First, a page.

In putting forward  demands for parity with Iran by getting the right to controlled enrichment of uranium and the reprocessing of spent fuel into plutonium, potential building blocks for nuclear weapons, Saudi Arabia was backing away from a 2009 memorandum of understanding with the United States in which it pledged to acquire nuclear fuel from international markets.

“The trouble with flexibility regarding these critical technologies is that it leaves the door open to production of nuclear explosives,” warned nuclear experts Victor Gilinsky and Henry Sokolski in an article Bulletin of the Atomic Scientists.

While Israeli opinion is divided on how the US should respond to Saudi demands, Messrs Trump and Netanyahu’s opposition to the Iranian nuclear accord has already produced results that would serve Saudi interests.

 

To continue reading: The Middle East’s nuclear technology clock starts ticking

Trump the Deal-maker and the Middle East, by Amir Taheri

An outsider, like President Trump, has little chance of negotiating a Middle East peace. From Amir Taheri at gatestoneinstitute.org:

  • The first reason that so many deal-makers have failed is that peace is never negotiated and is always imposed by the side that wins a war. There is not any instance in history, which is primarily a narrative of countless wars, in which an outsider has imposed peace on unwilling belligerents.
  • The second reason is that outside deal-makers have their interests and agendas which make an already tangled web even more complicated. For example, in the case of American deal-makers, how to win Jewish votes in the US without antagonizing the Arabs who sell us oil and buy our arms?
  • The third reason is that whenever a status quo is at least tolerable for both belligerents, the desire for risking it in the hope of an ill-defined peace is diminished. Many people in the world live with a status quo they don’t regard as ideal.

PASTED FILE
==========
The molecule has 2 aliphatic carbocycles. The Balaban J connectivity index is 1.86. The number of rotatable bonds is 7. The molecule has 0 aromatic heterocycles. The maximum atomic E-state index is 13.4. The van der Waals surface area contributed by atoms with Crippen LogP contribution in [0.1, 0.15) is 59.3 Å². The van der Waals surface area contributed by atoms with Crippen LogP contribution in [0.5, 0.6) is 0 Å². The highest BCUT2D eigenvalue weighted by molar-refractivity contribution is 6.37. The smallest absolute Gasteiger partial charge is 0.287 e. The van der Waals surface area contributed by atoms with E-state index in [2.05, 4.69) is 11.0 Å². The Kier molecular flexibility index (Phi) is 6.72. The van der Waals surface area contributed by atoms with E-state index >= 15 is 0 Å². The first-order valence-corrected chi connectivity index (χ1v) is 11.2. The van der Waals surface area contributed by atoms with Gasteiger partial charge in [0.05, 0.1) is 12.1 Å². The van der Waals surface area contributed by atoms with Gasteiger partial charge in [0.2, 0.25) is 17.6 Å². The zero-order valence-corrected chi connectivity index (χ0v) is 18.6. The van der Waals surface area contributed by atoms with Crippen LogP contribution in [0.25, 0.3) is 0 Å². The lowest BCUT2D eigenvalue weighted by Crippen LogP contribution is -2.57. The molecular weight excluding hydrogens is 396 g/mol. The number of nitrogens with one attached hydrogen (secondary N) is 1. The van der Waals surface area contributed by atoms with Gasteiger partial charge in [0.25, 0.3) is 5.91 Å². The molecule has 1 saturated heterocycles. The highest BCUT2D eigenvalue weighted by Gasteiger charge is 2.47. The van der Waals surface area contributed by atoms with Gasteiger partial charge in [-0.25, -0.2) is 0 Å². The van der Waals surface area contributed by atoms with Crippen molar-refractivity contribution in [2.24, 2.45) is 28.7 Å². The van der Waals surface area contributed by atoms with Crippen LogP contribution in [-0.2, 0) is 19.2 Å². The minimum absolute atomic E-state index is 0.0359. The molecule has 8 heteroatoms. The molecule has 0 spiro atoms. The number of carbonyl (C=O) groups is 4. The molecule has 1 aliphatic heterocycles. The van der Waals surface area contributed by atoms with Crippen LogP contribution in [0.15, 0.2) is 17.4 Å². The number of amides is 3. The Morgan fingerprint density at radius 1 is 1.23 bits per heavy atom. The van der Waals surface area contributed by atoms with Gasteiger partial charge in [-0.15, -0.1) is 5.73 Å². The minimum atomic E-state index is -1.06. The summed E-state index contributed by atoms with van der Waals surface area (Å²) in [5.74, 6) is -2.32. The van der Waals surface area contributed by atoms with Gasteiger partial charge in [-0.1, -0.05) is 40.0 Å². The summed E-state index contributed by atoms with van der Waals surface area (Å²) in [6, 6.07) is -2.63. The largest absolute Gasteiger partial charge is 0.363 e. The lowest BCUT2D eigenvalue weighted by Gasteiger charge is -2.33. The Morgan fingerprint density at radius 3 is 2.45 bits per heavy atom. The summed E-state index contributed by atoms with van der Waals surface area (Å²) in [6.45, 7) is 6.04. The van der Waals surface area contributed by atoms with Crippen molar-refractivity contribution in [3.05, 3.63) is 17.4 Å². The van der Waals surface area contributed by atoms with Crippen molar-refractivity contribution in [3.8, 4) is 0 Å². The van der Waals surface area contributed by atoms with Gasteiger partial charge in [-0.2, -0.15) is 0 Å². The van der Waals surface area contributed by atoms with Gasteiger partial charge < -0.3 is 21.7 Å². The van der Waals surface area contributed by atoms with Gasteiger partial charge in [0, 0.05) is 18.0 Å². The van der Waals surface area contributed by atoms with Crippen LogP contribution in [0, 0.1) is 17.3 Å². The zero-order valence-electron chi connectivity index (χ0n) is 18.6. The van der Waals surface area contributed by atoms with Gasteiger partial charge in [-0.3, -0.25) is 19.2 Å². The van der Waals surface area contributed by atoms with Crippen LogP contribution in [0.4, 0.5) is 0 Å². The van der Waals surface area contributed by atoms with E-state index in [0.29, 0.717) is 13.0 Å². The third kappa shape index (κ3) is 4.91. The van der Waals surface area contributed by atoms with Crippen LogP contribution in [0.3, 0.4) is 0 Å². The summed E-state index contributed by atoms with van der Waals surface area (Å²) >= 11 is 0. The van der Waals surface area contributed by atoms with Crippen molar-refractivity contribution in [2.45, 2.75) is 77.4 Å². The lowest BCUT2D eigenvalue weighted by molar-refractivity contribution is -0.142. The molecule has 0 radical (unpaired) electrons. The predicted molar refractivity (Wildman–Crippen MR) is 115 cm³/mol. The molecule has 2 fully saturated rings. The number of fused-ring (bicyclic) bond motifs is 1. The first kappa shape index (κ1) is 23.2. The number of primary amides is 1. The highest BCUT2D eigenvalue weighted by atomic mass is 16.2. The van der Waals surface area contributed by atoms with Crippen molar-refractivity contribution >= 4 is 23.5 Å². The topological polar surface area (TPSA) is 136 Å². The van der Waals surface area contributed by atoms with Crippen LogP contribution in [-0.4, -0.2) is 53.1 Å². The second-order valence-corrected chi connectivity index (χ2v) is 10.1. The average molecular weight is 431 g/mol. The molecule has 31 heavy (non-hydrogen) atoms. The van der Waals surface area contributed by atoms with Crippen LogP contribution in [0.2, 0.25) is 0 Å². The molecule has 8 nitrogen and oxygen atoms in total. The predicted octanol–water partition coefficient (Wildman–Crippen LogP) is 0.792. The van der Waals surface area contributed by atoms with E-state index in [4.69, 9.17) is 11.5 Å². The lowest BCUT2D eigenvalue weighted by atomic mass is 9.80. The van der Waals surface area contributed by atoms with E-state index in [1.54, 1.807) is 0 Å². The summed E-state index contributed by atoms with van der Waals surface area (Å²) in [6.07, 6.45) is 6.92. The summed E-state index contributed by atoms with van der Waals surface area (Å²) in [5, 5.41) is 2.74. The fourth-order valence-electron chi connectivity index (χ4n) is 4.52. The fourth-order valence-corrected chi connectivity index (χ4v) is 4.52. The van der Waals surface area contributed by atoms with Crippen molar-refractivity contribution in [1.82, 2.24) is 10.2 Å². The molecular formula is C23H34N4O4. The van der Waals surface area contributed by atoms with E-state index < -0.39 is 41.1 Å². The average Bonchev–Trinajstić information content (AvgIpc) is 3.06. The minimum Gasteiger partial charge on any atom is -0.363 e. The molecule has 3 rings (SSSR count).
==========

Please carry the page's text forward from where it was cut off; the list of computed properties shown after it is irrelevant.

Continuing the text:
• There is one thing that Trump the deal-maker could do. He could ask the Israelis and the Palestinians to work on an agreement, each in their own camp, on what they exactly want, and report to him.

Casting himself as the best friend Israel could hope for, President Donald Trump is promising, some may say threatening, to unveil his grand plan for a peace “deal” to end the so-called “Middle East problem”.

Trump has always fancied himself as a deal-maker; he has even written a book on the subject. It is, therefore, no surprise that he might want to put his skill to use on an issue which has defied numerous deal-makers for six decades.

What are the chances of him succeeding? The short answer is: nil!

To continue reading: Trump the Deal-maker and the Middle East

“We Can’t Continue to Run the World’: Ron Paul’s EXCLUSIVE Interview for Sputnik

Ron Paul talks about President Trump, the Middle East, and gun control. To the extent the mainstream media notice this interview, they might criticize Paul for giving an interview with Russian Sputnik News. Of course, none of those critics would interview Paul if their lives depended on it. From sputniknews.com:

Former Texas Congressman and leading libertarian thinker Dr. Ron Paul has shared his views on President Trump’s job as president after his first year in office, the situation in Syria and the renewed debate on gun control in the wake of the Florida school shooting.

Trump’s Year in Office

Sputnik: Donald Trump has been in office for over a year. What is your general assessment of his job as president?

Ron Paul: Mediocre; probably not worse than the other options. But I don’t think presidents really have much control. I think the deep state – the people behind the scenes and the shadow government, who control the monetary system, who control our foreign policy and the welfare state, and are connected to the media and the military-industrial complex. – I don’t think the presidency is as important as it’s made out to be. But everybody talks about it; it’s a political thing, and they keep churning the issue and directing everybody to ask ‘is Trump a good guy or a bad guy, and are we going to impeach him or what’s going to happen’, rather than [asking] what kind of philosophy do we have: why do we have this philosophy of welfare-warfare, spend money, run up debt and let the central bank print all that money.

They don’t even talk about it; the major parties, including Trump, they sign even more controls on us when it comes to FISA courts and spying on us. In spite of the fact that government officials like the FBI and others actually spy on our own president, he supports this; he passes and signs bills on that. So that really raises questions about ‘does the president really have much to say’, and I think he has much less to say than a lot of people believe. I believe that if he had stuck to his guns and had a different relationship with Russia and started bringing troops home and not aggravating things, he wouldn’t have been tolerated. Something would have happened.

To  continue reading: “We Can’t Continue to Run the World’: Ron Paul’s EXCLUSIVE Interview for Sputnik